Eye tracking explains development of infants’ abilities

Eye tracking is used in developmental psychology to explain infants' growth and transformation in cognitive, social and emotional abilities. At the Department of Psychology's Child and Baby Lab at Uppsala University in Sweden, Claes von Hofsten and his fellow researchers use eye tracking to measure development of infants' object representation and study the differences in social interactions in children with typical development and children with autism.

Eye tracking in studies of infant object representation

The ability to remember (represent) temporarily occluded objects is an important milestone in early infancy. This ability helps the child relate to things other than what is directly perceivable. In addition, infants' enhanced object representations help them increase their ability to relate to the external world, predict future events and successfully interact with their surroundings. The Child and Baby Lab at Uppsala University uses eye tracking to investigate how this ability develops during the infants' first year of life.

Participating infants are shown different movies in which a ball rolls toward and disappears behind a screen. After an interval that corresponds to the time it takes for the object to move to the other side of the screen, the ball reappears on the other side. As infants watch these events a Tobii T120 Eye Tracker is used to measure where they look.

The question asked is when do infants move their eyes from the location where the ball disappears to the location where the ball reappears. If the infants move their eyes to the reappearing location before the ball emerges this is interpreted as an indication that infants expect the ball to emerge at this location and that infants have the ability to represent the ball behind the screen.

Using this method, the researchers have been able to demonstrate that infants can represent temporarily occluded objects from the age of four months. In addition, they can demonstrate that six-month old infants can represent occluded objects for up to four seconds. At this age infants also possess the ability to learn novel events after only a few presentations and remember these events for at least 24 hours.

A gazeplot showing that 5-month old infants can represent temporarily occluded objects.

5-month old infants can represent temporarily occluded objects.

A gazeplot showing 7-month old infants assume that occluded objects will continue.

7-month old infants assume that occluded objects will continue.

Eye tracking in studies of infant control of action

Motor performance often relies on a complex relationship between motivation, perception, planning and motion, and is not just a question of control over muscles. Even in newborn children movements are not just simple reflexes. For example, the way infants reach for an object is related to how they plan to use it—throwing the object or placing it in a box. Also, infants tend to imitate the purpose of an action rather than the structure of the movement itself and will only reproduce it if the outcome of the action was interesting enough for them. Thus early in their lives children seem to be able to act as agents in their environment and to anticipate what will happen next. These findings raise interesting questions about infants' motor and cognitive development:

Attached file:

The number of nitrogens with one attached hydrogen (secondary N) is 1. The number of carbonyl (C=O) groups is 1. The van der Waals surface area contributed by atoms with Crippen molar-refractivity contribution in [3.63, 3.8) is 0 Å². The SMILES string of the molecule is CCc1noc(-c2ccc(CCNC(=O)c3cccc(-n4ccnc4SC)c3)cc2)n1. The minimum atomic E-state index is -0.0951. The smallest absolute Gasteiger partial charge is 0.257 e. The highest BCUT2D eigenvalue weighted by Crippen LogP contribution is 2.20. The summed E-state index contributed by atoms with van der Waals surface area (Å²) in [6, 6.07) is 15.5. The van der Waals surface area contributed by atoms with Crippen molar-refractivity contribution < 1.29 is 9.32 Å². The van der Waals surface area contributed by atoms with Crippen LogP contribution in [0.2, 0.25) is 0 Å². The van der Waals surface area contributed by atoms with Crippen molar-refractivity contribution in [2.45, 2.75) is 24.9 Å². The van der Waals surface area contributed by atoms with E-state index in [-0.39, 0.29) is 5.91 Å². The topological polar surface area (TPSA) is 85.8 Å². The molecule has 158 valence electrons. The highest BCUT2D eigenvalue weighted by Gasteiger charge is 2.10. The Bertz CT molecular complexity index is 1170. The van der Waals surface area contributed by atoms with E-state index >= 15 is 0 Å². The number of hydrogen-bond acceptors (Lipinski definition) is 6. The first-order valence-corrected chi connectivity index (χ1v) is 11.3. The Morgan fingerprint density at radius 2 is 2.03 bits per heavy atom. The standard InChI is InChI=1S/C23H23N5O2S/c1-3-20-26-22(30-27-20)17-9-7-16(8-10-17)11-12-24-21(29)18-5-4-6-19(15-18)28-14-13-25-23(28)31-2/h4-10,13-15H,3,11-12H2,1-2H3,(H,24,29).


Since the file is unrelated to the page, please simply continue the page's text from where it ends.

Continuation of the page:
• How do infants acquire the knowledge about rules and processes that govern events? How do they acquire the ability to extract future-oriented information from their senses?
  • What motivates them to explore and learn about objects and events in the world?
  • How do perception and action integrate to provide a flexible movement control system to attain the desired goals?

A Tobii X120 Eye Tracker is used at the Child and Baby Lab to study infant action motor development.

We have spent a lot of time setting up different eye trackers to work with babies in our lab. Tobii eye trackers provide several advantages compared to other systems. They offer large freedom of head movement and non-intrusiveness, which is mandatory for baby testing. Calibration and recording is also much more straight-forward than anything else we have seen.

Claes von Hofsten, Professor of Psychology, Uppsala University

Eye tracking in studies of children with autism

Autism is characterized by severe and pervasive impairments in several important areas of development, reciprocal social interaction and communication as well as behavior and imagination. Since late diagnosis hinders good treatment and prognosis, research into the early and identifying markers of autism is crucial. Early and intensive interventions improve chances that children with autism and their families will get adequate help and support.

The Child and Baby Lab uses eye tracking in studies of children with autism to understand more about their strengths and weaknesses.

A gaze plot illustrating an autism prediction: A normal, and an autistic, child’s perception of social interaction.

Autism prediction: a normal child’s perception of social interaction.

A gaze plot illustrating an autism prediction: A normal, and an autistic, child’s perception of social interaction.

Autism prediction: an autistic child’s perception of social interaction.

We have collected large volumes of very high quality data using our Tobii systems. This has enabled us to obtain research results in infant studies that would have been time-consuming or even impossible using traditional eye tracking systems.

Claes von Hofsten, Professor of Psychology, Uppsala University

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